The JUNG filtering mechanism removes selected vertices and edges from input graphs, and returns new graphs. These new graphs are copies of the original, containing all the same vertices and edges except for those that have been removed. A Filter takes in a Graph, and returns an UnassembledGraph.

An UnassembledGraph is a temporary storage mechanism for vertices and edges: it holds all the vertices (and at least all the edges) that will be placed into the final, filtered graph. In some circumstances, just knowing which vertices pass the filter is sufficient; this information can be accessed directly from the UnassembledGraph with the calls getUntouchedEdges() and getUntouchedVertices(), which return the set of edges that passed the filter, and the set of vertices that passed the filter, respectively. However, most of the time, one wants to access the new graph that passes the filter; this is done with the UnassembledGraph method called assemble(), which builds the new graph. assemble() copies every vertex that passed the filter into the new graph, and then copies each edge that passed the original filter into the new graph if both of its incident vertices also passed the filter (thus ensuring that the resulting graph is well-formed). Note that this means that some edges returned by getUntouchedEdges() will not be copied into the new graph.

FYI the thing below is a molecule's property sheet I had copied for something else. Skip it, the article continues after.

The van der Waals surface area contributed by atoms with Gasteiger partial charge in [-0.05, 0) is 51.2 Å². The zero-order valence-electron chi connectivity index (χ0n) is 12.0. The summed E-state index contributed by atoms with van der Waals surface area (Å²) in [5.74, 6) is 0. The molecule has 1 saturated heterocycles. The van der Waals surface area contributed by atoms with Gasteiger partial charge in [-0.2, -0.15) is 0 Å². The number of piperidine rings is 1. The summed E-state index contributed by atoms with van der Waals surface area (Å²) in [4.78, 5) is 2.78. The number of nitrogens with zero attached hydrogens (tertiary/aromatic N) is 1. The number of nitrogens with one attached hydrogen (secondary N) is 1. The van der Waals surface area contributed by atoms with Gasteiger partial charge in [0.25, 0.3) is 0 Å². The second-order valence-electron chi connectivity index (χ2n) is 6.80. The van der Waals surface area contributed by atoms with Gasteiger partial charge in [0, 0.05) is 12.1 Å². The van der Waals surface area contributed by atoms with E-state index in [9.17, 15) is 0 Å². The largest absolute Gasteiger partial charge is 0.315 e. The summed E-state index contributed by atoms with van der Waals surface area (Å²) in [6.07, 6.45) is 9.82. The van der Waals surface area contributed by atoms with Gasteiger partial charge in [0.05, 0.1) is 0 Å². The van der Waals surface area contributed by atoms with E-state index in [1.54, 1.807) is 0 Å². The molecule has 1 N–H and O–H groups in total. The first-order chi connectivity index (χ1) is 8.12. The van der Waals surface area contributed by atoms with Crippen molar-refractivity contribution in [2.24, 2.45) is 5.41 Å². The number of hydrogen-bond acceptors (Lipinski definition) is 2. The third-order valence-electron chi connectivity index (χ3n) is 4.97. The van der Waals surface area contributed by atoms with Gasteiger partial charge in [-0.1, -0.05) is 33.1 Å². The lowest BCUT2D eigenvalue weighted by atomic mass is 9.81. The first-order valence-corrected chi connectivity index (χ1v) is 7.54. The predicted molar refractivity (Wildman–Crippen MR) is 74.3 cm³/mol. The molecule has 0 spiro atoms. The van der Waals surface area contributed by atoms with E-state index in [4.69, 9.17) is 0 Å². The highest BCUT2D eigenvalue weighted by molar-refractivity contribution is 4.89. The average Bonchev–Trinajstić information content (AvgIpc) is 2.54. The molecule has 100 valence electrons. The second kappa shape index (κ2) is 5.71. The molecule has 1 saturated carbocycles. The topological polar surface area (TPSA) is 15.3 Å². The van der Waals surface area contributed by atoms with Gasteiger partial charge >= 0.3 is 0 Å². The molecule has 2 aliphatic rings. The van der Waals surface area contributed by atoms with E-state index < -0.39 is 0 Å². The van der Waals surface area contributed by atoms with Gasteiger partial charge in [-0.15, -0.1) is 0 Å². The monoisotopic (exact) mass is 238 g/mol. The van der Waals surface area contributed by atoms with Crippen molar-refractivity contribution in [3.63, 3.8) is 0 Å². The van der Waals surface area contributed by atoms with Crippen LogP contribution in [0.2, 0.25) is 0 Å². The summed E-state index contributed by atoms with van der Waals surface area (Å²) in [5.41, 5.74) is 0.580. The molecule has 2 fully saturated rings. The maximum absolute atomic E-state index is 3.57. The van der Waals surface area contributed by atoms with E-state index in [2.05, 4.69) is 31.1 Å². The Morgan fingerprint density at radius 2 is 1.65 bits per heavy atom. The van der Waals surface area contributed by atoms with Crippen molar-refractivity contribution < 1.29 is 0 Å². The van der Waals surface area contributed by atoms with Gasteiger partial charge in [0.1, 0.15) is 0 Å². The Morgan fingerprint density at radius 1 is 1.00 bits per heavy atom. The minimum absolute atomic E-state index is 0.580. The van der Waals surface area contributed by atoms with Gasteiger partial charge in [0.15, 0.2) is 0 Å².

assemble() can be slow, so it is sometimes desirable to string together several filters in a row, and not call assemble until the last Filter has been run. This is done by creating a filter that implements the EfficientFilter interface. An EfficientFilter is a type of Filter that can filter an UnassembledGraph, and return another UnassembledGraph. A filter which examines structural properties of graphs is probably not appropriate to implement as an EfficientFilter, because UnassembledGraphs may contain incorrect topology information (in particular, as noted above, the edge set may include some ill-formed edges). It is the responsibility of the user to determine whether a given filtering mechanism can be implemented as an EfficientFilter.

While a user can write a custom filter merely by implementing the interface, it is often easiest to extend one of the two provided base Filter classes, VertexAcceptFilter and EdgeAcceptFilter. Both of these require the user to write a method--boolean acceptVertex(vertex) or boolean acceptEdge(edge), respectively. By default, these are not declared to be EfficientFilters; however, users may certainly create extensions of these filters that are EfficientFilters.

The SerialFilter mechanism applies a series of filters sequentially to a specified graph, in the order in which they were added to the SerialFilter. As the filters are applied, it checks to see whether each one is an EfficientFilter, and calls assemble as necessary.